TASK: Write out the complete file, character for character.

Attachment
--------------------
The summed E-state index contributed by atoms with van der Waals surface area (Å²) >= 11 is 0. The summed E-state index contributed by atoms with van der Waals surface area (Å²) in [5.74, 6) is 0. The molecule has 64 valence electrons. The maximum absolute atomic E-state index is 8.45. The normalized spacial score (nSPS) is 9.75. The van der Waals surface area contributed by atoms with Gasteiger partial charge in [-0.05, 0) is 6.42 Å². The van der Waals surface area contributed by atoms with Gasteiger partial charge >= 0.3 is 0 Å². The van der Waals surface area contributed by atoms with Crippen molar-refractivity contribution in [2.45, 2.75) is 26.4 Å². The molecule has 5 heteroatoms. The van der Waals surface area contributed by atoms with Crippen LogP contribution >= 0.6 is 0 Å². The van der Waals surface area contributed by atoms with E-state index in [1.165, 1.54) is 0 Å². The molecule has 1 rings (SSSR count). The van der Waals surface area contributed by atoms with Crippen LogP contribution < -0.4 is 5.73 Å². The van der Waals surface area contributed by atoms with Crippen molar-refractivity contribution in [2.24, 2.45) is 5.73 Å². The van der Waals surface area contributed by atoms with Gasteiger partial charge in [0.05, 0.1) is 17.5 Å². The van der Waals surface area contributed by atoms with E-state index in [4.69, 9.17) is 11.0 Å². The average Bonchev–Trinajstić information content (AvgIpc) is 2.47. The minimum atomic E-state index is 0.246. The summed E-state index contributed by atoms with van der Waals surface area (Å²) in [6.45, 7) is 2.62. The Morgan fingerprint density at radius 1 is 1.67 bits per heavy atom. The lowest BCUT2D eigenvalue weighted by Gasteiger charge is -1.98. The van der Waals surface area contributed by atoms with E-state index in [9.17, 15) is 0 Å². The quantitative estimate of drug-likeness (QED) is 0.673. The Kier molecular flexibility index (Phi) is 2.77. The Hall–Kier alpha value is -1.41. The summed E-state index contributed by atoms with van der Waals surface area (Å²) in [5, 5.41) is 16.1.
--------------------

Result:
The summed E-state index contributed by atoms with van der Waals surface area (Å²) >= 11 is 0. The summed E-state index contributed by atoms with van der Waals surface area (Å²) in [5.74, 6) is 0. The molecule has 64 valence electrons. The maximum absolute atomic E-state index is 8.45. The normalized spacial score (nSPS) is 9.75. The van der Waals surface area contributed by atoms with Gasteiger partial charge in [-0.05, 0) is 6.42 Å². The van der Waals surface area contributed by atoms with Gasteiger partial charge >= 0.3 is 0 Å². The van der Waals surface area contributed by atoms with Crippen molar-refractivity contribution in [2.45, 2.75) is 26.4 Å². The molecule has 5 heteroatoms. The van der Waals surface area contributed by atoms with Crippen LogP contribution >= 0.6 is 0 Å². The van der Waals surface area contributed by atoms with E-state index in [1.165, 1.54) is 0 Å². The molecule has 1 rings (SSSR count). The van der Waals surface area contributed by atoms with Crippen LogP contribution < -0.4 is 5.73 Å². The van der Waals surface area contributed by atoms with Crippen molar-refractivity contribution in [2.24, 2.45) is 5.73 Å². The van der Waals surface area contributed by atoms with Gasteiger partial charge in [0.05, 0.1) is 17.5 Å². The van der Waals surface area contributed by atoms with E-state index in [4.69, 9.17) is 11.0 Å². The average Bonchev–Trinajstić information content (AvgIpc) is 2.47. The minimum atomic E-state index is 0.246. The summed E-state index contributed by atoms with van der Waals surface area (Å²) in [6.45, 7) is 2.62. The Morgan fingerprint density at radius 1 is 1.67 bits per heavy atom. The lowest BCUT2D eigenvalue weighted by Gasteiger charge is -1.98. The van der Waals surface area contributed by atoms with E-state index in [9.17, 15) is 0 Å². The quantitative estimate of drug-likeness (QED) is 0.673. The Kier molecular flexibility index (Phi) is 2.77. The Hall–Kier alpha value is -1.41. The summed E-state index contributed by atoms with van der Waals surface area (Å²) in [5, 5.41) is 16.1.